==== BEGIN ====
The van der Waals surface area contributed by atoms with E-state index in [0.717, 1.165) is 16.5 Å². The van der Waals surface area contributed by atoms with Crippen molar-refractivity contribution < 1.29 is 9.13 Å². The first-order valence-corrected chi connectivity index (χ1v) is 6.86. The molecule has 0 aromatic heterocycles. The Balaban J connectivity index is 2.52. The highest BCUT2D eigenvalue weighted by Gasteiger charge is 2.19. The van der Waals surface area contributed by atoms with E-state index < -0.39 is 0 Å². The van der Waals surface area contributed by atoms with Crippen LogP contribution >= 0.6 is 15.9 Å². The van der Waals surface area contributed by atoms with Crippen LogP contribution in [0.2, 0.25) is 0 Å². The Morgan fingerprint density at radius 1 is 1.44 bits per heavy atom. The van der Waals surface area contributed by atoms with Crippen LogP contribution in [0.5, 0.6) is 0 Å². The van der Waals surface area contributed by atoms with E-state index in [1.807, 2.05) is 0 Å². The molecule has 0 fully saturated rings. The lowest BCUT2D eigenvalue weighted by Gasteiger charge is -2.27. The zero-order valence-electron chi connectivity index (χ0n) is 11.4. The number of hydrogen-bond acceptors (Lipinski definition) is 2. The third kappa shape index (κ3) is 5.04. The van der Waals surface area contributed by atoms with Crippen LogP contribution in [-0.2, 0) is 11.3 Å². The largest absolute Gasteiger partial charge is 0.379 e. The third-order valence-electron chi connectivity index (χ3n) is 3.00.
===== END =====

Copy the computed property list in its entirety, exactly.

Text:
The van der Waals surface area contributed by atoms with E-state index in [0.717, 1.165) is 16.5 Å². The van der Waals surface area contributed by atoms with Crippen molar-refractivity contribution < 1.29 is 9.13 Å². The first-order valence-corrected chi connectivity index (χ1v) is 6.86. The molecule has 0 aromatic heterocycles. The Balaban J connectivity index is 2.52. The highest BCUT2D eigenvalue weighted by Gasteiger charge is 2.19. The van der Waals surface area contributed by atoms with E-state index < -0.39 is 0 Å². The van der Waals surface area contributed by atoms with Crippen LogP contribution >= 0.6 is 15.9 Å². The van der Waals surface area contributed by atoms with Crippen LogP contribution in [0.2, 0.25) is 0 Å². The Morgan fingerprint density at radius 1 is 1.44 bits per heavy atom. The van der Waals surface area contributed by atoms with Crippen LogP contribution in [0.5, 0.6) is 0 Å². The van der Waals surface area contributed by atoms with E-state index in [1.807, 2.05) is 0 Å². The molecule has 0 fully saturated rings. The lowest BCUT2D eigenvalue weighted by Gasteiger charge is -2.27. The zero-order valence-electron chi connectivity index (χ0n) is 11.4. The number of hydrogen-bond acceptors (Lipinski definition) is 2. The third kappa shape index (κ3) is 5.04. The van der Waals surface area contributed by atoms with Crippen LogP contribution in [-0.2, 0) is 11.3 Å². The largest absolute Gasteiger partial charge is 0.379 e. The third-order valence-electron chi connectivity index (χ3n) is 3.00.